{mosimage} 1 November ~ Shamrock Rovers claimed their 16th League of Ireland title on Friday night after a 16-year wait and a dramatic run-in settled only on goal difference. Rovers began the night just two points ahead of title-holders and bitter rivals Bohemians having surrendered the five-point lead they held with just six games left in the season. It looked like a season spent lying in wait would be rewarded with Bohemians' third title in as many years but a loss to Galway United in the penultimate game ended a ten-game unbeaten run and all but handed Rovers the championship.

Even so, Rovers didn't make it easy for themselves, only managing a draw away to Bray Wanderers in front of a sell-out crowd but Bohemians’ 3-1 victory over Dundalk wasn't enough to turn the goal difference in their favour.

Despite coming within a whisker of winning three in a row, this will be Bohs' last title challenge for the foreseeable future. Their financial problems will force them to reduce the wage bill by letting go most of their playing and backroom staff and likely adopting a part-time set up.

The title has proved a poisoned chalice since the turn of the century with winners Shelbourne, Drogheda, Cork City and regular contenders Derry City all suffering relegation and flirting with extinction. A banner at the Bohs game declaring The end of an era, thanks lads may prove more pertinent to the future of the league than intended.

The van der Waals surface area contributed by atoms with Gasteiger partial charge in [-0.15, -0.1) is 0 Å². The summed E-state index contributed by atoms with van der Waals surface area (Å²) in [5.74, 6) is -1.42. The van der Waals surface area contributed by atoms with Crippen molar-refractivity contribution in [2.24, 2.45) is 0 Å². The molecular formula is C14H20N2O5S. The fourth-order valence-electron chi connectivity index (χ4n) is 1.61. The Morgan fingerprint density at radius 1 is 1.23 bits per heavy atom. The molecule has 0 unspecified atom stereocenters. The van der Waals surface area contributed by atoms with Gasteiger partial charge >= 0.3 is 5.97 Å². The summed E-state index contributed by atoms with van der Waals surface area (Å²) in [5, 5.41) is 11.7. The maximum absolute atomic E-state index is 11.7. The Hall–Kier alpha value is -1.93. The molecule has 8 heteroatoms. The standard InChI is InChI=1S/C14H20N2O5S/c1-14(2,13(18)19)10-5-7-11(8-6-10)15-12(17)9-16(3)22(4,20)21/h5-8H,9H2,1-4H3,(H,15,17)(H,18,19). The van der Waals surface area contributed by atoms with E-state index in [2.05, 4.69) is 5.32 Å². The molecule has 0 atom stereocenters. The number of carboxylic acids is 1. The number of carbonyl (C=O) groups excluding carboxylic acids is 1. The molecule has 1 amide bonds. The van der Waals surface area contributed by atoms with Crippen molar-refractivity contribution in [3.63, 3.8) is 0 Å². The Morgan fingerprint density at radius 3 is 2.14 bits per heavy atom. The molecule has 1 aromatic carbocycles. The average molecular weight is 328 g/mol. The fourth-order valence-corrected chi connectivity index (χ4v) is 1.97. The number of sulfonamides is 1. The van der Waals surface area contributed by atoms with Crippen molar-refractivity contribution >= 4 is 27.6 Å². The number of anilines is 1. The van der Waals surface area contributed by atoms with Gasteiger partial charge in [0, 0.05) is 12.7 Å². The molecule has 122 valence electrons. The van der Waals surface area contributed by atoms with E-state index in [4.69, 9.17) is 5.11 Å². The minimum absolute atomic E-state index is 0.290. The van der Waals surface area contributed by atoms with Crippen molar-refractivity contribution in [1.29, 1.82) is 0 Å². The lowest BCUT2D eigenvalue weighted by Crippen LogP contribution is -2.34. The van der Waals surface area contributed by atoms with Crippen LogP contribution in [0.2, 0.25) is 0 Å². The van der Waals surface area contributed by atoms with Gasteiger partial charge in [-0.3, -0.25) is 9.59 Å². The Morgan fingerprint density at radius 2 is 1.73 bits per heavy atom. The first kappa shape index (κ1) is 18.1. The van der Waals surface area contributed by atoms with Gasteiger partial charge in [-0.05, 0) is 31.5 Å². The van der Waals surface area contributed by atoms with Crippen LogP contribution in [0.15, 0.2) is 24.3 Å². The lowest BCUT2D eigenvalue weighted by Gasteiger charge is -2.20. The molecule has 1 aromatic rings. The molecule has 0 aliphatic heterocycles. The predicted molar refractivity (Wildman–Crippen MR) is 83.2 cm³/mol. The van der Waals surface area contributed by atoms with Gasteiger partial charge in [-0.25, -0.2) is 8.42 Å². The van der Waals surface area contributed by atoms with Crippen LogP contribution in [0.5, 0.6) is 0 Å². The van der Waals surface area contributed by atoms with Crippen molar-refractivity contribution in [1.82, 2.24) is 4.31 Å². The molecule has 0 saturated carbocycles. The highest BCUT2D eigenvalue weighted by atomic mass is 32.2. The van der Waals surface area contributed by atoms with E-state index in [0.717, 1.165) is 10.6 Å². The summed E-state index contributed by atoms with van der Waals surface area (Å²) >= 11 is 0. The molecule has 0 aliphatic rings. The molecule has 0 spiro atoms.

With only Sligo Rovers and Sporting Fingal, who both secured places in the Europa League qualifiers on the final day, maintaining a full-time professional set-up and other clubs less like to take budgetary risks, the league may finally be able to balance a competitive league with financial stability. Rovers know better than anyone after their own close call with extinction about the dangers of over spending, and are quoted as operating on a budget of €760,000 (£661,000) this season.

The league win marks the return to the top of Irish football for Shamrock Rovers, the Republic's most successful club. They still have the FAI Cup final against Sligo Rovers to look forward to and enjoyed an impressive second season in their long delayed new home ground Tallaght Stadium, hosting Juventus in the Europa League and drawing the highest attendances in the league. If they continue to reap the rewards of sober budgeting and financial prudence they may well dominate the league in the coming years as the era of the indebted league champions finally passes. Aaron Rogan

Comments (1)
Comment by 1895 2010-11-09 11:37:02

Cork City and regular contenders Derry City all suffering relegation and flirting with extinction.

Not true. Both Derry City and Cork City went out of existence with huge debts. New clubs were set up for the 2010 season and had the benefit of being skipped past the third tier where new clubs are meant to start.

And Shamrock Rovers are reaping the rewards of going into exminership in 2005 and only paying 4% of their debts.

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